Jai currently oversees the legal and compliance functions at Andreessen Horowitz as Chief Legal Officer. He was previously the Chief Risk & Compliance Officer at cLabs, working on Celo, a mobile-first platform that makes financial dApps and crypto payments accessible to anyone with a mobile phone. Jai also spent several years in the financial services industry as the Head of Enterprise Risk Management at Capital One and the Global Head of AML Compliance Risk Management at Bank of America/Merrill Lynch. Before joining the private sector, he served for over a decade at the Justice Department, as a white collar crime prosecutor in the Southern District of New York, at headquarters in the Computer Crime and Intellectual Property Section, and later as Chief of the Asset Forfeiture and Money Laundering Section — a role in which he oversaw the prosecutions of BNP Paribas and HSBC for Bank Secrecy Act, Patriot Act and sanctions violations. Jai has an undergraduate degree in government and economics from Harvard University, a law degree from the University of Pennsylvania Law School and a doctorate in social and political science from Cambridge University, U.K.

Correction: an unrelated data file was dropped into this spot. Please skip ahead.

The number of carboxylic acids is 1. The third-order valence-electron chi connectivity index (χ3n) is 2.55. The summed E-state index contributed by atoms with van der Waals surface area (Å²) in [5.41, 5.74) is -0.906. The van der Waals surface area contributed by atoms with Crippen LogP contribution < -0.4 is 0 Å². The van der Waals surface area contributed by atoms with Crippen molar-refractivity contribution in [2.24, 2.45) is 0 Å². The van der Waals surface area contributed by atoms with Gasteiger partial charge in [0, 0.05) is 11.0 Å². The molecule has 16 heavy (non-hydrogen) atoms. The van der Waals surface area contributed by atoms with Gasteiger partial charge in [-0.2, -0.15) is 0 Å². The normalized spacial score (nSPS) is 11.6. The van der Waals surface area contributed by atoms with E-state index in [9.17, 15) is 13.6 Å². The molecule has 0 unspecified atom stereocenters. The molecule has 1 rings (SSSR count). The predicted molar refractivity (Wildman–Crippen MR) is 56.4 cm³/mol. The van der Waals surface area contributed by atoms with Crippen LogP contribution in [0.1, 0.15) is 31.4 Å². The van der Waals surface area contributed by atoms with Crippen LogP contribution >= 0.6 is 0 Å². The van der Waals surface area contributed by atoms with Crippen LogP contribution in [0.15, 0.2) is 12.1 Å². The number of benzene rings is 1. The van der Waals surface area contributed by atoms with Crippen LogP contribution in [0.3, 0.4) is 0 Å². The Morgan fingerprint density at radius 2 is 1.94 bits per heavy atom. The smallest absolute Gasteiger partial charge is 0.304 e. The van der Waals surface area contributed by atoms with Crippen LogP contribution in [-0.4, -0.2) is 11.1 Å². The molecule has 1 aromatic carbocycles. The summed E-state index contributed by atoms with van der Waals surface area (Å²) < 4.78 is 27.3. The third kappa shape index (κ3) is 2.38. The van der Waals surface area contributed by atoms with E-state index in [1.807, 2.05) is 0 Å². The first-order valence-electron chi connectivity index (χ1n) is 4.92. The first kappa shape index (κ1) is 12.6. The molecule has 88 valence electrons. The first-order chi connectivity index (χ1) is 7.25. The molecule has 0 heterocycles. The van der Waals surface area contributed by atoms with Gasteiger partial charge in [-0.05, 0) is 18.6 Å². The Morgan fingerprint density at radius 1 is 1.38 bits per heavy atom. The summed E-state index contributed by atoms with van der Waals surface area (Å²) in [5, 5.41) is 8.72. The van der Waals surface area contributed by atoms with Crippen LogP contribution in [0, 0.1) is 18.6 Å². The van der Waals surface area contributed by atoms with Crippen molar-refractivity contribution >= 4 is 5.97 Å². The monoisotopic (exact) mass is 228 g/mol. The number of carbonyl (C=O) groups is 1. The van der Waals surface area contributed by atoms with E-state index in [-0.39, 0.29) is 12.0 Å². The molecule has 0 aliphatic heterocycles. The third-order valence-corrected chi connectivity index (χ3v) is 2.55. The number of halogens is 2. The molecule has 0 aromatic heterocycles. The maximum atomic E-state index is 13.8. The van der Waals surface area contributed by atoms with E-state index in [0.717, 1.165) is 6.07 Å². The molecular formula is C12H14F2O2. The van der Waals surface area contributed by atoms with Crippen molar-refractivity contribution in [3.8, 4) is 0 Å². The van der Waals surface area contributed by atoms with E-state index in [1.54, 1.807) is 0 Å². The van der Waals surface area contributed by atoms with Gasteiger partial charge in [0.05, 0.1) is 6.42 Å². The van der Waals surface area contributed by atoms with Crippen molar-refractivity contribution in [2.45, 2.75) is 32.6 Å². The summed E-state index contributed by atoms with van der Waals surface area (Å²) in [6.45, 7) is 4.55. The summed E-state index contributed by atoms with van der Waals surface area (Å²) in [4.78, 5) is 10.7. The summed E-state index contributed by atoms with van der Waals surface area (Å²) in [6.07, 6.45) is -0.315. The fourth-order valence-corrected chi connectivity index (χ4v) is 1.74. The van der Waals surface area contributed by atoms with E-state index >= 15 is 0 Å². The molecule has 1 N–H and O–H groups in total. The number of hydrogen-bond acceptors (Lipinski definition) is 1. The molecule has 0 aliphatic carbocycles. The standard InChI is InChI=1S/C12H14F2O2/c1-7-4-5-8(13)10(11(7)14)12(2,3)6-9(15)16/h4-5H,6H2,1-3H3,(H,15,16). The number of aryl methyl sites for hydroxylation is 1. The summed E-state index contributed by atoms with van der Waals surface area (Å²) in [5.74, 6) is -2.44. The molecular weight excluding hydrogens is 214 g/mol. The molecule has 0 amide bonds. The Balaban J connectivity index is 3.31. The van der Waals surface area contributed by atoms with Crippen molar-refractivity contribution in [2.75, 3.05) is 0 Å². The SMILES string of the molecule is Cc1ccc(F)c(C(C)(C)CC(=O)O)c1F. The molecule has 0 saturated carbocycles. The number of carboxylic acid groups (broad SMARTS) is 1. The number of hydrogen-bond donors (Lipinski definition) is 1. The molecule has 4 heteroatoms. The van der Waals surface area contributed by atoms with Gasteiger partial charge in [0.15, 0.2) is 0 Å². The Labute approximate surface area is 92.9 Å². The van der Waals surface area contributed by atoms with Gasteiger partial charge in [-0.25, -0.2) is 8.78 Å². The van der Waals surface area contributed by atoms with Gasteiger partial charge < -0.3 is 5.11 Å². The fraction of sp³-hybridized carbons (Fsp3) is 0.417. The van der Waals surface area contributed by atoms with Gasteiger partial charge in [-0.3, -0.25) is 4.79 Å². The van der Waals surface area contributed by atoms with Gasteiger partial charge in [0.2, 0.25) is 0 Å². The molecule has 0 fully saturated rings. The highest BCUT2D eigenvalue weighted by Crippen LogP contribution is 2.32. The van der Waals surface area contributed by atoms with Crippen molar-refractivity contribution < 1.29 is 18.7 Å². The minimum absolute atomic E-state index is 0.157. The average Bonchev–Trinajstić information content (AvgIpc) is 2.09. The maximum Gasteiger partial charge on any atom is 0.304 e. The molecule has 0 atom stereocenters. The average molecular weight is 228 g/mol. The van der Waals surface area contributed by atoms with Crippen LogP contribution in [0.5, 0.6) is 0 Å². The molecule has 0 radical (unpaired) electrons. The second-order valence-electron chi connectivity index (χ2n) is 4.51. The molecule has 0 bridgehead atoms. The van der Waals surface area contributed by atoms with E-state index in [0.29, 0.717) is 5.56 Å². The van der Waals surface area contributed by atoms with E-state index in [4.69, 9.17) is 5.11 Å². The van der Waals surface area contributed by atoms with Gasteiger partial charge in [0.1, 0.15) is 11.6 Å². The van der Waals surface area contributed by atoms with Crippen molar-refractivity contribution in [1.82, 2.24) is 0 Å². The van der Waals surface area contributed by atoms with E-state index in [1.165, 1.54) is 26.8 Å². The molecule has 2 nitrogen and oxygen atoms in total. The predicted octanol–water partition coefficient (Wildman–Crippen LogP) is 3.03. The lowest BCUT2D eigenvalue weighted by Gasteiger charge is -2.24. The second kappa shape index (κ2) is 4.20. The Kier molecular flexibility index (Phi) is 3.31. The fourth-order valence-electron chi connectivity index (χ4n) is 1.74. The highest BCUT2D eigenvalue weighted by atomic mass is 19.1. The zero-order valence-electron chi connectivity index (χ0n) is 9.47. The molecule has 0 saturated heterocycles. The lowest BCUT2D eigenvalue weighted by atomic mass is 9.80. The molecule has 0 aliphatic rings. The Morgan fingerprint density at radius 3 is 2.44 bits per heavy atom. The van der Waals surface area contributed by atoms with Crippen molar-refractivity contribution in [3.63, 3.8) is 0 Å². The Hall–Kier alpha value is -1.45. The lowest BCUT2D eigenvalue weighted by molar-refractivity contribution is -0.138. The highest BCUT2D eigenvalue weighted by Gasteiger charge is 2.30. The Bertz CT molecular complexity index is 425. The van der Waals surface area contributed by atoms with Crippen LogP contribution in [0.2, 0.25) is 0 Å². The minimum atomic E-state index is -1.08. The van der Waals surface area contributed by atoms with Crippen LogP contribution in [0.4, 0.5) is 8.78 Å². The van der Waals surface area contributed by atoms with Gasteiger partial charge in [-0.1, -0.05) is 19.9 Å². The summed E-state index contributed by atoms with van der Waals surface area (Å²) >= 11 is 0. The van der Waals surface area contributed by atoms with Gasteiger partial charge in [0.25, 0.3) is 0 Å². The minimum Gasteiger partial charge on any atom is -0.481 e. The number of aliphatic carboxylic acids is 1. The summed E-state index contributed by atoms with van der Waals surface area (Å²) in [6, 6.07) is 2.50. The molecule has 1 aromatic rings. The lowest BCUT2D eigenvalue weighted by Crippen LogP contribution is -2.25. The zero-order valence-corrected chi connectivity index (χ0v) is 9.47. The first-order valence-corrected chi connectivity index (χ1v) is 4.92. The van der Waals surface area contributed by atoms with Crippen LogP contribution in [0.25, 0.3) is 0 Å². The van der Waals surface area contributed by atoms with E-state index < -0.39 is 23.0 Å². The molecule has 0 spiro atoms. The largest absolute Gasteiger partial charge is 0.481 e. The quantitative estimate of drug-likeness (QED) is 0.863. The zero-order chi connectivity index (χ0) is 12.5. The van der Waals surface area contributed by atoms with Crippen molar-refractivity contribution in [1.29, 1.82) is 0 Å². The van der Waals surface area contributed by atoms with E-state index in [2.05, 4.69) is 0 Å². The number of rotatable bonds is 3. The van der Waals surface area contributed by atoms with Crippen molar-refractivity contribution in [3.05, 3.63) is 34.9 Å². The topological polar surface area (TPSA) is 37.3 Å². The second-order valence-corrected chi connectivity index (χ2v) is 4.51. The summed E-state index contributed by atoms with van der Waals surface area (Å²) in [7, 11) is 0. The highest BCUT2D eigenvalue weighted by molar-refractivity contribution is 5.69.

Global Head of Policy, TRM Labs
Ari Redbord is Head of Legal and Government Affairs at TRM Labs, a blockchain analytics company. Prior to joining TRM Labs, he served as a Senior Advisor to the Deputy Secretary and the Under Secretary for Terrorism and Financial Intelligence at the United States Department of Treasury. In this capacity, he worked with teams from the Financial Crimes Enforcement Network (FinCEN), Office of Foreign Assets Control (OFAC), and other Treasury and interagency components on issues related to sanctions, the Bank Secrecy Act, cryptocurrency, and anti-money laundering strategies.

Previously, Mr. Redbord served as a Senior Assistant United States Attorney for the District of Columbia, where he investigated and prosecuted cases related to cryptocurrency, terrorist financing, sanctions evasion, export control, child exploitation and human trafficking. He has received numerous awards from FinCEN, the FBI, and the United States Attorney's Office, including the Attorney General's Award for leading an interagency task force dedicated to prosecuting those who abuse and exploit children.